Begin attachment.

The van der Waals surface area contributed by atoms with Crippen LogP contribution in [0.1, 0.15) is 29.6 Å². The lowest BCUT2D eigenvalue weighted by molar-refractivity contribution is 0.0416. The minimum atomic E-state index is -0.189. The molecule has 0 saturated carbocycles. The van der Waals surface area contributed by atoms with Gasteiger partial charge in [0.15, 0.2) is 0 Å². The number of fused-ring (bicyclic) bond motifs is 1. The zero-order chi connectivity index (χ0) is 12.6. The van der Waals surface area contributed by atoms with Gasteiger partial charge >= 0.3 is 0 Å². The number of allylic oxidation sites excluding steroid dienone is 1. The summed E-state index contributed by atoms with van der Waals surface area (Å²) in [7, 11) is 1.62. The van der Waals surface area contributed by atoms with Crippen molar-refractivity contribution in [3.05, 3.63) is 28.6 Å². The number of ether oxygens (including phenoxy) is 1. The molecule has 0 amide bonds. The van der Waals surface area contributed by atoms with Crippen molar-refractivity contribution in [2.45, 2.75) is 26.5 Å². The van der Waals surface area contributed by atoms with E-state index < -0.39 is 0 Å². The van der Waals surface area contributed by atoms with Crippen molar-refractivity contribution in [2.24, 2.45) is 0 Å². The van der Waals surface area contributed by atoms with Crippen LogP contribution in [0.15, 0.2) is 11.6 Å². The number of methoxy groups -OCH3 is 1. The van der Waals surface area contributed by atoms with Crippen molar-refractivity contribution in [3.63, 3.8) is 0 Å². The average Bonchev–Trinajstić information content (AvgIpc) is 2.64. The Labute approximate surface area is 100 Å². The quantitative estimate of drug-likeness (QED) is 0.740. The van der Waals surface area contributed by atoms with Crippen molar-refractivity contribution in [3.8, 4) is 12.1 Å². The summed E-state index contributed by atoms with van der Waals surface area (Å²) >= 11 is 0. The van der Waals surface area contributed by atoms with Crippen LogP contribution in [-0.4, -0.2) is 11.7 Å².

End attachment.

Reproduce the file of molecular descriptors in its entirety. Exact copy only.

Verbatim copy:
The van der Waals surface area contributed by atoms with Crippen LogP contribution in [0.1, 0.15) is 29.6 Å². The lowest BCUT2D eigenvalue weighted by molar-refractivity contribution is 0.0416. The minimum atomic E-state index is -0.189. The molecule has 0 saturated carbocycles. The van der Waals surface area contributed by atoms with Gasteiger partial charge in [0.15, 0.2) is 0 Å². The number of fused-ring (bicyclic) bond motifs is 1. The zero-order chi connectivity index (χ0) is 12.6. The van der Waals surface area contributed by atoms with Gasteiger partial charge >= 0.3 is 0 Å². The number of allylic oxidation sites excluding steroid dienone is 1. The summed E-state index contributed by atoms with van der Waals surface area (Å²) in [7, 11) is 1.62. The van der Waals surface area contributed by atoms with Crippen molar-refractivity contribution in [3.05, 3.63) is 28.6 Å². The number of ether oxygens (including phenoxy) is 1. The molecule has 0 amide bonds. The van der Waals surface area contributed by atoms with Crippen molar-refractivity contribution in [2.45, 2.75) is 26.5 Å². The van der Waals surface area contributed by atoms with E-state index < -0.39 is 0 Å². The van der Waals surface area contributed by atoms with Crippen molar-refractivity contribution in [2.24, 2.45) is 0 Å². The van der Waals surface area contributed by atoms with Crippen LogP contribution in [0.15, 0.2) is 11.6 Å². The number of methoxy groups -OCH3 is 1. The van der Waals surface area contributed by atoms with Crippen molar-refractivity contribution in [3.63, 3.8) is 0 Å². The average Bonchev–Trinajstić information content (AvgIpc) is 2.64. The Labute approximate surface area is 100 Å². The quantitative estimate of drug-likeness (QED) is 0.740. The van der Waals surface area contributed by atoms with Crippen molar-refractivity contribution in [3.8, 4) is 12.1 Å². The summed E-state index contributed by atoms with van der Waals surface area (Å²) >= 11 is 0. The van der Waals surface area contributed by atoms with Crippen LogP contribution in [-0.4, -0.2) is 11.7 Å².